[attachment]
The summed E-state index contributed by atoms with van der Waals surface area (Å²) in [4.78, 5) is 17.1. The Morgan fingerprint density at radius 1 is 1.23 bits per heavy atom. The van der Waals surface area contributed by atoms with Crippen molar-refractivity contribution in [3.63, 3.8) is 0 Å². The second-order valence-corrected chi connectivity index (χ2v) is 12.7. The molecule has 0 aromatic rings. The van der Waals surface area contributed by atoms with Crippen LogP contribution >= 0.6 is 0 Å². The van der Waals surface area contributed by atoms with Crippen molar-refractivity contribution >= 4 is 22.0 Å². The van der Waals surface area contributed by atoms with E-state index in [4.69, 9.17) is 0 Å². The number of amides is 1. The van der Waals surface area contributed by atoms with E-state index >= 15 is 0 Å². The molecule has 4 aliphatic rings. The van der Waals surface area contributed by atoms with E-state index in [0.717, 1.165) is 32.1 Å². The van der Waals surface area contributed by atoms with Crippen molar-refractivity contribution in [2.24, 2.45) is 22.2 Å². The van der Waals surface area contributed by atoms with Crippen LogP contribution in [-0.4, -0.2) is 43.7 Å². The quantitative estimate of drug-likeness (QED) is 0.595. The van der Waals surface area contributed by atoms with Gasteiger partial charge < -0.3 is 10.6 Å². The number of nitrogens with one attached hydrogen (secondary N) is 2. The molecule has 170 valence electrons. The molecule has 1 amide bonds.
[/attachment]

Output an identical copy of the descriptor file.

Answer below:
The summed E-state index contributed by atoms with van der Waals surface area (Å²) in [4.78, 5) is 17.1. The Morgan fingerprint density at radius 1 is 1.23 bits per heavy atom. The van der Waals surface area contributed by atoms with Crippen molar-refractivity contribution in [3.63, 3.8) is 0 Å². The second-order valence-corrected chi connectivity index (χ2v) is 12.7. The molecule has 0 aromatic rings. The van der Waals surface area contributed by atoms with Crippen LogP contribution >= 0.6 is 0 Å². The van der Waals surface area contributed by atoms with Crippen molar-refractivity contribution >= 4 is 22.0 Å². The van der Waals surface area contributed by atoms with E-state index in [4.69, 9.17) is 0 Å². The number of amides is 1. The van der Waals surface area contributed by atoms with E-state index >= 15 is 0 Å². The molecule has 4 aliphatic rings. The van der Waals surface area contributed by atoms with E-state index in [0.717, 1.165) is 32.1 Å². The van der Waals surface area contributed by atoms with Crippen molar-refractivity contribution in [2.24, 2.45) is 22.2 Å². The van der Waals surface area contributed by atoms with Crippen LogP contribution in [-0.4, -0.2) is 43.7 Å². The quantitative estimate of drug-likeness (QED) is 0.595. The van der Waals surface area contributed by atoms with Gasteiger partial charge < -0.3 is 10.6 Å². The number of nitrogens with one attached hydrogen (secondary N) is 2. The molecule has 170 valence electrons. The molecule has 1 amide bonds.